'It's an adventure': Pilots from around the world descend on Yellowknife for fly-in festival

Dozens of pilots are in Yellowknife this weekend for the Midnight Sun Float Plane Fly-In, a biennial celebration of aviation, which at one time was Yellowknife’s lifeline to the South.

Biennial festival celebrates aviation in Canada's North

Dave Jackson stands near his float plane at the dock in Yellowknife. He estimates he spent 24 hours flying from Kingston, Ont., to the North. (Alex Brockman/CBC)

Dave Jackson's yellow float plane touches down on the water in Yellowknife's Back Bay.

Taking directions from the guide on the dock, he manoeuvres the aircraft toward shore, sliding it into its spot. Another smooth landing complete.

Stepping out of the plane, Jackson reaches out to his grandchildren who waited for him there, their bear hug a reward for 24 hours of solo flying from Kingston, Ont.

"It's an adventure," Jackson said after the reunion. "I came in to see my daughter and two grandkids. It's my third time here in Yellowknife, but the first time flying in by myself."

Jackson is one of dozens of pilots in Yellowknife this weekend for the Midnight Sun Float Plane Fly-In, a biennial celebration of aviation, which at one time was Yellowknife's lifeline to the South.

"This is how Yellowknife got started," explained Charles Dent, one of the organizers of the festival. "Really a lot of growth in Yellowknife was from having everything brought in by air.
Float planes sit at the dock in Yellowknife during the Midnight Sun Float Plane Fly-In. (Alex Brockman/CBC)

"There were times of the year you couldn't bring things in, the water was the first way, everything got here by canoe. But in freeze up and break up, you couldn't get here," he said.

"Aviation was a critical piece in the growth and development in the North."

Though Northern pilots continue acting as lifelines to remote communities, it's not the same as those early days of the bush pilots. Large commercial airlines such as WestJet and Air Canada make daily flights into Yellowknife, while the Deh Cho Bridge keeps year-round southern access easier.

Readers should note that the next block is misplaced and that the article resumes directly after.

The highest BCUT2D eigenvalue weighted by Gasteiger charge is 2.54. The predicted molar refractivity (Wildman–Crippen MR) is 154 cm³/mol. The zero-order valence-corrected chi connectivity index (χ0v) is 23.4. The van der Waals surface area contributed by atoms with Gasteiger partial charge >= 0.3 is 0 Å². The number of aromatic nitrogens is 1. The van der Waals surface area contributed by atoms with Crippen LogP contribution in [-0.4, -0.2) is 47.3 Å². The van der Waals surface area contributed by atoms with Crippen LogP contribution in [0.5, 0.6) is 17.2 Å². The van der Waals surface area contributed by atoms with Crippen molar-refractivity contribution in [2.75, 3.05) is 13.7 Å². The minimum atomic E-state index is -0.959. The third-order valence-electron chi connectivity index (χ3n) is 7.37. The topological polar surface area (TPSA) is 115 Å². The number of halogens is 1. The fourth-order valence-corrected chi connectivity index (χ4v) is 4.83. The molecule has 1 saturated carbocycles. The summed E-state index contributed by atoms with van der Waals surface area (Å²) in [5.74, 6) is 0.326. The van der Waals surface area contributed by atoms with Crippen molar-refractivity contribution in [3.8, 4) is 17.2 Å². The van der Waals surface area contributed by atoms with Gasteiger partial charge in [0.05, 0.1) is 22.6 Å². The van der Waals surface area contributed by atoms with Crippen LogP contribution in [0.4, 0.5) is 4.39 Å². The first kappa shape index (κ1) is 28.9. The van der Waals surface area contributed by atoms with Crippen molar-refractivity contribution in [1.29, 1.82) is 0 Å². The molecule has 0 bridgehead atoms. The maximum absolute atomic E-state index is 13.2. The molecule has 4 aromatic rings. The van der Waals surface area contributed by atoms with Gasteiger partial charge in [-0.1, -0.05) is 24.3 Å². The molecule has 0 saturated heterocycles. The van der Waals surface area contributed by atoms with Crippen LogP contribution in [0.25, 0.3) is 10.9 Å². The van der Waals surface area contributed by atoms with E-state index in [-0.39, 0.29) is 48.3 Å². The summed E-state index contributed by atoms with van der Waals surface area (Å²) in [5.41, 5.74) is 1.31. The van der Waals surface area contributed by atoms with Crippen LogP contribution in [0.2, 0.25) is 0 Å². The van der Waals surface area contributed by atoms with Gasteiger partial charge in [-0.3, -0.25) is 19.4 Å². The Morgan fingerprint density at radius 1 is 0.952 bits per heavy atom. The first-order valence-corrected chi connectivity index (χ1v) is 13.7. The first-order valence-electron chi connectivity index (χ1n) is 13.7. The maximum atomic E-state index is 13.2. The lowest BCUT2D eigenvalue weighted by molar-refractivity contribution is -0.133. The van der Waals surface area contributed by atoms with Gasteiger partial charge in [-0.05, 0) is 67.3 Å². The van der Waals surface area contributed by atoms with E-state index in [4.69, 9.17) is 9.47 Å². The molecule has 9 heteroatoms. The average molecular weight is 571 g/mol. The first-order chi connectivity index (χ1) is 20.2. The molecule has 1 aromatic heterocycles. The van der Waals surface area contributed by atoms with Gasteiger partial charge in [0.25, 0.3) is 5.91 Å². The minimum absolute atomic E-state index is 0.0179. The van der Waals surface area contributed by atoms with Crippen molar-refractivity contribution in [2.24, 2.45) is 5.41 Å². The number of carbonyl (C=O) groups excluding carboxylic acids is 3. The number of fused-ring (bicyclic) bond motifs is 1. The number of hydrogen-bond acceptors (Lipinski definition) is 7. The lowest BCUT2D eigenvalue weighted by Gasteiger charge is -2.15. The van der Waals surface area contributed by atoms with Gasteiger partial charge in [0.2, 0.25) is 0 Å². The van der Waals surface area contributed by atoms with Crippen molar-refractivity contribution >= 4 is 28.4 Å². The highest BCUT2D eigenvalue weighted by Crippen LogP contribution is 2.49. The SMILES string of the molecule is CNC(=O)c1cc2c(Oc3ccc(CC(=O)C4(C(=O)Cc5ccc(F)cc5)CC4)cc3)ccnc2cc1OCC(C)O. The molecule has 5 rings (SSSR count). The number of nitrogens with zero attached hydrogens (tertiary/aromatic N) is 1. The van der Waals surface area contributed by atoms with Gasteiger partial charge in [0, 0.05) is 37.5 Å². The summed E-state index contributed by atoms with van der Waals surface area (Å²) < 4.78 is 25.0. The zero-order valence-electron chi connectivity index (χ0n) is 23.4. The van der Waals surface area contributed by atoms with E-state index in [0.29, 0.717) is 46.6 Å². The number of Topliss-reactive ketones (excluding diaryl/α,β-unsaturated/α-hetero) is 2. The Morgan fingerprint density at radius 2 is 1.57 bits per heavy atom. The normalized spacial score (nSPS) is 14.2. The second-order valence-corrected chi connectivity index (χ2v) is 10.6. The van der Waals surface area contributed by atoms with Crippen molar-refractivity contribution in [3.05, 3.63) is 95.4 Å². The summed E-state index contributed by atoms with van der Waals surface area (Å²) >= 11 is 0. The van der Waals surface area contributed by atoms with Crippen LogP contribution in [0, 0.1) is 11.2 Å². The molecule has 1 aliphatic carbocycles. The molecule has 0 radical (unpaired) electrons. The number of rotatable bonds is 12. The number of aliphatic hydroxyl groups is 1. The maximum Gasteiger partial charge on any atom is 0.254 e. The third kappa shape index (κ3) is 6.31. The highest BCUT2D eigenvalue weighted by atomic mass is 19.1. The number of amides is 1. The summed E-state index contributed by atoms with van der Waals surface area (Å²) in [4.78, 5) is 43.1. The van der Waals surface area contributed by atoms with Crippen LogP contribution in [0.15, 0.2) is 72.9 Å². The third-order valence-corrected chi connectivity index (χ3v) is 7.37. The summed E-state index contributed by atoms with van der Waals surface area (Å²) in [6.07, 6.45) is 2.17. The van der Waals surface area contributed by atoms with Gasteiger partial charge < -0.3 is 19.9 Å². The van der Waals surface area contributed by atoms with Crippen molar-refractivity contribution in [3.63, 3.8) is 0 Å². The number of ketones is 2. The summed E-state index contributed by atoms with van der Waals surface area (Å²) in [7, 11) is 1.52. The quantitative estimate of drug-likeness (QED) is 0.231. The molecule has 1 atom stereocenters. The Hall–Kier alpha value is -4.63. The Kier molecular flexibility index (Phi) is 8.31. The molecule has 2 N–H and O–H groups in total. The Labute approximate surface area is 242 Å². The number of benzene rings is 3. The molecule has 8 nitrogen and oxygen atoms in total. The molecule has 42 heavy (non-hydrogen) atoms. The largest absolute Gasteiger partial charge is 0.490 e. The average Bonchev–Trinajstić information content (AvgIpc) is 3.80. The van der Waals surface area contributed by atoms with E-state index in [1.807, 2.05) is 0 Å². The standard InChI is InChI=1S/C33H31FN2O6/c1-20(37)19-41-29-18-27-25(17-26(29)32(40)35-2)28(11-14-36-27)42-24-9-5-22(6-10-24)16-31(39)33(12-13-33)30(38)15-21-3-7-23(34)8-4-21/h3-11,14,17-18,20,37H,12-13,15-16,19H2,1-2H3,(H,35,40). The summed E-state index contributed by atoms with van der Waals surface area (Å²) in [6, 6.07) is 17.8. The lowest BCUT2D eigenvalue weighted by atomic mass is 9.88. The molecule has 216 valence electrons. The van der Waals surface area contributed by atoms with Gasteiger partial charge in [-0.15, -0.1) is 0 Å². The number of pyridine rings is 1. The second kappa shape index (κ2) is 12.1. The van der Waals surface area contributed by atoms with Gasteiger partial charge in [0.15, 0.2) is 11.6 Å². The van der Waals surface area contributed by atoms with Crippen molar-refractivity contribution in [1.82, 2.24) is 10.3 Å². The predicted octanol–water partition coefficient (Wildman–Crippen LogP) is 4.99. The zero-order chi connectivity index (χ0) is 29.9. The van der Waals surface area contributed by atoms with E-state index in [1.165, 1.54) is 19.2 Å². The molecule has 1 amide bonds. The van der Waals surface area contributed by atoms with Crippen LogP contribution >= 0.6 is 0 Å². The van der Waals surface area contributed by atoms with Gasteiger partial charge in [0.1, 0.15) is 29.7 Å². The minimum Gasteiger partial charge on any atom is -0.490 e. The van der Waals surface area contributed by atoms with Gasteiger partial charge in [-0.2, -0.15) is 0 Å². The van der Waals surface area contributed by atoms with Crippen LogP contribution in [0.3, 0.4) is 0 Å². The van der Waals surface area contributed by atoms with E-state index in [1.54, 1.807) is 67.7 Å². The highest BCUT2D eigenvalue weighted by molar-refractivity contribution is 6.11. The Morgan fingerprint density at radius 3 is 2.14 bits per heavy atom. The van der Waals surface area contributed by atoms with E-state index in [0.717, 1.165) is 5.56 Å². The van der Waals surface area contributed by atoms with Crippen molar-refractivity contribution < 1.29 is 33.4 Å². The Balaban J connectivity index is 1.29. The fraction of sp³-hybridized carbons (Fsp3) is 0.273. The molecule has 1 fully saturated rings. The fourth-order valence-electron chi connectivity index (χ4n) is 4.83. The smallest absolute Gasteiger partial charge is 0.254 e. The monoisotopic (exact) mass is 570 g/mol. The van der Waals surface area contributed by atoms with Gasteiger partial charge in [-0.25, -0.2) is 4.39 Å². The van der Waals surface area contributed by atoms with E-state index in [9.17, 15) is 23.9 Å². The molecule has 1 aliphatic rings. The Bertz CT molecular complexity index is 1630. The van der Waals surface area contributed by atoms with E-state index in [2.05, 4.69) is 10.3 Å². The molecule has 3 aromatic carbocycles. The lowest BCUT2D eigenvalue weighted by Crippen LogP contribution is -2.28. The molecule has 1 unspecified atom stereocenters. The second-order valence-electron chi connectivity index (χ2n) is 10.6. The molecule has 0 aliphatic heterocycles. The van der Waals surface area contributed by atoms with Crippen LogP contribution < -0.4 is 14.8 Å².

Smaller regional commercial airlines say a Canada-wide pilot shortage is making it harder to keep pilots in the North, but the region still draws the recreational pilots back.

With their smaller planes, the trip to Yellowknife often involves stops in places like Watson Lake, Yukon, and Fort Simpson, N.W.T., as they rest and refuel. Sometimes they need to stop for repairs. Jackson arrived in Yellowknife a day late after the alternator on his plane broke. 

Russ Airey flew to Yellowknife in his homemade airplane. He estimates he's flown more than 1.5 million kilometres around different parts of the world. (Alex Brockman/CBC)
"It's awesome up here," said Russ Airey, a pilot from Windsor, Ont., who flew in on a two-seater plane he built himself. He's flown in the North many times, coming back again and again.

"When you get up here it's just awesome, you see the mountains, the streams, the glaciers, it's an awesome, awesome thing to see," he said. "Us Canadians in the South don't get to see this, especially the way you can from an airplane."   

A look at Yellowknife's Old Town neighbourhood from the cockpit of Russ Airey's airplane. (Alex Brockman/CBC)